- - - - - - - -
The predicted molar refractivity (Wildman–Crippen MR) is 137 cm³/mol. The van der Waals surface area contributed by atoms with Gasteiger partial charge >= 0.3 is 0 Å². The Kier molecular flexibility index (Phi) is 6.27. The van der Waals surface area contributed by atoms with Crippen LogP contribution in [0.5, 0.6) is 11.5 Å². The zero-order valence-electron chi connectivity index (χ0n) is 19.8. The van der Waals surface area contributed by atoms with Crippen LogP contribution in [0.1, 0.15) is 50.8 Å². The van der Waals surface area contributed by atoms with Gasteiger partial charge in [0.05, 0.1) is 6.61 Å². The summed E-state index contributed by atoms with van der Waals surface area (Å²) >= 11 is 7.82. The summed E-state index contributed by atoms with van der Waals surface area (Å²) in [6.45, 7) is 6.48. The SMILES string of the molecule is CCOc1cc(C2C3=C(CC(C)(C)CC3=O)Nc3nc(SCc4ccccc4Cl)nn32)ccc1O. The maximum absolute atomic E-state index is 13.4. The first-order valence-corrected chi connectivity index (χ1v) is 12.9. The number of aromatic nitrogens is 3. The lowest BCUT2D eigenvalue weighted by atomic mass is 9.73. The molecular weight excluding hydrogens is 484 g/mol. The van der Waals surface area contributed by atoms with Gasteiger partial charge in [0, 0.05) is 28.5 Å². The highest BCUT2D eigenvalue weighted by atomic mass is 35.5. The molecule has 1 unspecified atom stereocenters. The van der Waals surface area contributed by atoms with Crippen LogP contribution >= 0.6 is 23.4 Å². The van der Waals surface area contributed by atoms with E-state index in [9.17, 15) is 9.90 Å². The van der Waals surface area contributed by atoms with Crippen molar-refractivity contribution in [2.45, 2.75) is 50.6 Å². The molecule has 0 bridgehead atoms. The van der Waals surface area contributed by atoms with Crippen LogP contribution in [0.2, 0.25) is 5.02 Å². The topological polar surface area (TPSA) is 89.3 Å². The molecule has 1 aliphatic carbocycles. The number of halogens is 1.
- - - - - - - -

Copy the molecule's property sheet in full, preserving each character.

The predicted molar refractivity (Wildman–Crippen MR) is 137 cm³/mol. The van der Waals surface area contributed by atoms with Gasteiger partial charge >= 0.3 is 0 Å². The Kier molecular flexibility index (Phi) is 6.27. The van der Waals surface area contributed by atoms with Crippen LogP contribution in [0.5, 0.6) is 11.5 Å². The zero-order valence-electron chi connectivity index (χ0n) is 19.8. The van der Waals surface area contributed by atoms with Crippen LogP contribution in [0.1, 0.15) is 50.8 Å². The van der Waals surface area contributed by atoms with Gasteiger partial charge in [0.05, 0.1) is 6.61 Å². The summed E-state index contributed by atoms with van der Waals surface area (Å²) >= 11 is 7.82. The summed E-state index contributed by atoms with van der Waals surface area (Å²) in [6.45, 7) is 6.48. The SMILES string of the molecule is CCOc1cc(C2C3=C(CC(C)(C)CC3=O)Nc3nc(SCc4ccccc4Cl)nn32)ccc1O. The maximum absolute atomic E-state index is 13.4. The first-order valence-corrected chi connectivity index (χ1v) is 12.9. The number of aromatic nitrogens is 3. The lowest BCUT2D eigenvalue weighted by atomic mass is 9.73. The molecular weight excluding hydrogens is 484 g/mol. The van der Waals surface area contributed by atoms with Gasteiger partial charge in [0, 0.05) is 28.5 Å². The highest BCUT2D eigenvalue weighted by atomic mass is 35.5. The molecule has 1 unspecified atom stereocenters. The van der Waals surface area contributed by atoms with Crippen LogP contribution >= 0.6 is 23.4 Å². The van der Waals surface area contributed by atoms with E-state index in [9.17, 15) is 9.90 Å². The van der Waals surface area contributed by atoms with Crippen molar-refractivity contribution in [2.45, 2.75) is 50.6 Å². The molecule has 0 bridgehead atoms. The van der Waals surface area contributed by atoms with Crippen LogP contribution in [0.2, 0.25) is 5.02 Å². The topological polar surface area (TPSA) is 89.3 Å². The molecule has 1 aliphatic carbocycles. The number of halogens is 1.